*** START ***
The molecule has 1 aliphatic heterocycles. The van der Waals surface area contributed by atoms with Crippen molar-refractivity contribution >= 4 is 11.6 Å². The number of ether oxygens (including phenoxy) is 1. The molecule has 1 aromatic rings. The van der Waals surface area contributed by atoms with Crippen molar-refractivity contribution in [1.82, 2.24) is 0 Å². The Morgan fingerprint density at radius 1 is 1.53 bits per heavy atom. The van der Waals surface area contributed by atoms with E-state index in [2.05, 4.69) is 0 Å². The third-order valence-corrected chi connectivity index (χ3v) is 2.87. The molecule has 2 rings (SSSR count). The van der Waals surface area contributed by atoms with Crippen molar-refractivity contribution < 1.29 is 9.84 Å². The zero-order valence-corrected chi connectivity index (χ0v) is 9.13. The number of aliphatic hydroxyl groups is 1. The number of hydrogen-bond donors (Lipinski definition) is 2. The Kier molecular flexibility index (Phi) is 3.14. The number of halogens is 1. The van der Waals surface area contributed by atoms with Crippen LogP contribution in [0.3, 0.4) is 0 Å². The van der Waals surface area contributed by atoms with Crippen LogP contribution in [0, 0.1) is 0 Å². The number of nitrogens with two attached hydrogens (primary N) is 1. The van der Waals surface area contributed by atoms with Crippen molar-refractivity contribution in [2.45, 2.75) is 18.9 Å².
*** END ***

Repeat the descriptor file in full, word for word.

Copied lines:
The molecule has 1 aliphatic heterocycles. The van der Waals surface area contributed by atoms with Crippen molar-refractivity contribution >= 4 is 11.6 Å². The number of ether oxygens (including phenoxy) is 1. The molecule has 1 aromatic rings. The van der Waals surface area contributed by atoms with Crippen molar-refractivity contribution in [1.82, 2.24) is 0 Å². The Morgan fingerprint density at radius 1 is 1.53 bits per heavy atom. The van der Waals surface area contributed by atoms with E-state index in [2.05, 4.69) is 0 Å². The third-order valence-corrected chi connectivity index (χ3v) is 2.87. The molecule has 2 rings (SSSR count). The van der Waals surface area contributed by atoms with Crippen molar-refractivity contribution < 1.29 is 9.84 Å². The zero-order valence-corrected chi connectivity index (χ0v) is 9.13. The number of aliphatic hydroxyl groups is 1. The number of hydrogen-bond donors (Lipinski definition) is 2. The Kier molecular flexibility index (Phi) is 3.14. The number of halogens is 1. The van der Waals surface area contributed by atoms with Crippen LogP contribution in [0.3, 0.4) is 0 Å². The van der Waals surface area contributed by atoms with Crippen LogP contribution in [0, 0.1) is 0 Å². The number of nitrogens with two attached hydrogens (primary N) is 1. The van der Waals surface area contributed by atoms with Crippen molar-refractivity contribution in [2.45, 2.75) is 18.9 Å².